CBY: You studied violin and piano with your classical musician parents, but I’m curious about the journey from there to a style that you describe as alt-rock, classic rock, and bossa nova influences. Can you tell CBY readers how you developed your style?
PG: I’ve always been very curious about music styles and genres. When I was young and studying classical music I was listening to classic rock and album rock on AM/FM radio. Later when I was in college playing punk rock/new wave/alt-rock I was scouring record stores for Brazilian, Cuban and West African music. And now when I’m writing and producing songs for musical theater I’m subconsciously combining all of those influences together. So you might hear bits of the Beatles, Beethovan, and Bob Marley all within one song.
CBY: Turning back to comics, what’s your relationship with comics? Lifelong reader, new to them, or only read them as a kid? Is Higher Ground your first foray into making comics?
PG: I collected comics as a kid and had a fairly extensive collection of Spiderman, Hulk, Superman, and Archies comics. It was the 60s and Saturday morning television had dozens of animated shows based on those characters. Unfortunately, I magic-marked all the covers with a strange cataloging system of my own making and completely ruined the value of the collection. More recently I’ve worked as an art director with several comic illustrators on a variety of corporate marketing projects. So while I wouldn’t call myself a lifelong comic book reader, the comic book world has had a big impact on me artistically. And I also got a steady diet of Mad Magazine as a kid.
CBY: I know Higher Ground isn’t your first musical. You wrote the music, lyrics, and book for Bulldozer: The Ballad of Robert Moses, which had an Off-Broadway run in 2017 starring Constantine Maroulis. What was that experience like taking a song you wrote about one of the most influential urban planners in American history and expanding it to a 19-song rock musical?
PG: My musical projects grow out of my obsessions, and for a long time I was obsessed with Robert Moses. As a non-native New Yorker I didn’t understand why the city’s subways were in such bad shape, or why the highway system surrounding the city was such a mess of overlapping roads. And then I read the book “The Power Broker” by Robert Caro and everything made sense - for over 40 years one man had controlled the modern destiny of New York City. And he didn’t take the subway, or drive a car. So the story of NYC and Robert Moses are forever intertwined as an urban tragedy, and to me that was worthy of a rock musical.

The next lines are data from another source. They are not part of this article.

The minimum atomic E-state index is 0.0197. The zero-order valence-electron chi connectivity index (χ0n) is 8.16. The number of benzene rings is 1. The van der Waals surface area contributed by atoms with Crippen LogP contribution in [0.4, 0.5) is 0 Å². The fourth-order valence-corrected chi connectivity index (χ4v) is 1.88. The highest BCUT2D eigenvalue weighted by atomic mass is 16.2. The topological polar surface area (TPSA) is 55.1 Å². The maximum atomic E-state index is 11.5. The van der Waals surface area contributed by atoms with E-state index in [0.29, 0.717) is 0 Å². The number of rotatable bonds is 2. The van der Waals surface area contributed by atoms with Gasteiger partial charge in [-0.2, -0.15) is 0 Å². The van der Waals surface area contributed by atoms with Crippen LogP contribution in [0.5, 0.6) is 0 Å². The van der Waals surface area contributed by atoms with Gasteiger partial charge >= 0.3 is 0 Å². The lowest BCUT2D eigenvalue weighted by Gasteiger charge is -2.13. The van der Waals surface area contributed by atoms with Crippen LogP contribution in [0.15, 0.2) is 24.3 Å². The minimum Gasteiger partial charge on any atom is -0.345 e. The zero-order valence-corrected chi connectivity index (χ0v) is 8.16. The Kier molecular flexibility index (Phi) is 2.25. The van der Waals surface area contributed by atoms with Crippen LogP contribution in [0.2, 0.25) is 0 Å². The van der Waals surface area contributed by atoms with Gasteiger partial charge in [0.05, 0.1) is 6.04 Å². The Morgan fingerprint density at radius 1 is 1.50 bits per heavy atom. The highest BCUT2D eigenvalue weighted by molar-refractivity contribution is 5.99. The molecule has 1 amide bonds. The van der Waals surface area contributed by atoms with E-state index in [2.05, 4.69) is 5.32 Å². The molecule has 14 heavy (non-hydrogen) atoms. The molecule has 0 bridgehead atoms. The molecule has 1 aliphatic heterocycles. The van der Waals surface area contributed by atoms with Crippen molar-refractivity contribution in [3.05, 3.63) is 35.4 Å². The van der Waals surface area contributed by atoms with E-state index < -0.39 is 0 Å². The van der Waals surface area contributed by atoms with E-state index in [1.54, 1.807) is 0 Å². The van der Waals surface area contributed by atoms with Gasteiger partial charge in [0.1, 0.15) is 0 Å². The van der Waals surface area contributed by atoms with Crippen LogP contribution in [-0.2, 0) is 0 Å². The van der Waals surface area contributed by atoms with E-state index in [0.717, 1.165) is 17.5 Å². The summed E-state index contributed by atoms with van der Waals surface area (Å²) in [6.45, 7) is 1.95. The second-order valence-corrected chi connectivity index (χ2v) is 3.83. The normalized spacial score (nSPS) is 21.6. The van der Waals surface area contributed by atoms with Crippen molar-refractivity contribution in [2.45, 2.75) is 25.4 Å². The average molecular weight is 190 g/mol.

CBY: I have been finding more and more a connection between musicals and comics and not in terms of comics being adapted into musicals, but comic writers being influenced by musicals, whether it’s thematically, or with pacing or structure. As a composer and lyricist having worked on crafting the same story in both media, did you find either limiting, whether it was depicting the music in the comic or being limited by staging?
PG: With a live stage show there are limitations to location and scene-setting, and we handled that in the Higher Ground stage script by setting Act 1 (volumes 1 & 2) in a bar, and Act II (volumes 3 & 4) on a boat. The story is centered around an impending superstorm. We never see the actual storm, although we hear the build-up and see the aftermath. In the comic book we maintain that structure, but the book's covers will allude to that storm and some of the song sections are treated as fantasy sequences. For example, when Ezra sings “Another Drink (for Friendship)” he’s reminiscing about when he was a young man working as a tour guide on a double-decker bus, and on those pages we see him singing on the bus as it drives through Times Square. That’s probably not something we could do in a live show, but in a comic book there are no visual limitations.
CBY: Who would you say are your biggest influences musically, and in particular as a lyricist?
PG: Smart word play and playfulness in lyrics are very important to me. Bob Dylan, Elvis Costello and Nick Lowe are probably my favorite songwriters. Dylan’s lyric “Some people feel the rain, others just get wet,” Costello’s “Good manners and bad breath will get you nowhere,” or Nick Lowe singing “Without love I am an island, all by myself in the heartbreak sea” all blow me away by saying a lot emotionally, without saying too much physically. I can only hope to be half as inventive as those master songwriters.
CBY: Peter, thank you so much for joining me, I wish you a ton of success with Higher Ground: The Musical. Where can folks find you online and where can they get their copy of Higher Ground?
PG: This was fun! Thank you for the thoughtful questions and insights from the Yeti Cave! All of the songs for Volume One – “Last of the Mannahattas” can be streamed and downloaded for free on our site at www.highergroundthemusical.com, (also soon the music will be on Spotify and iTunes) and the printed book can be purchased (paper or digital) at Higher Ground: The Musical, Volume One - CWS Book Store. And hopefully, we’ll be in your local comic bookstore soon. Thanks again, and be well!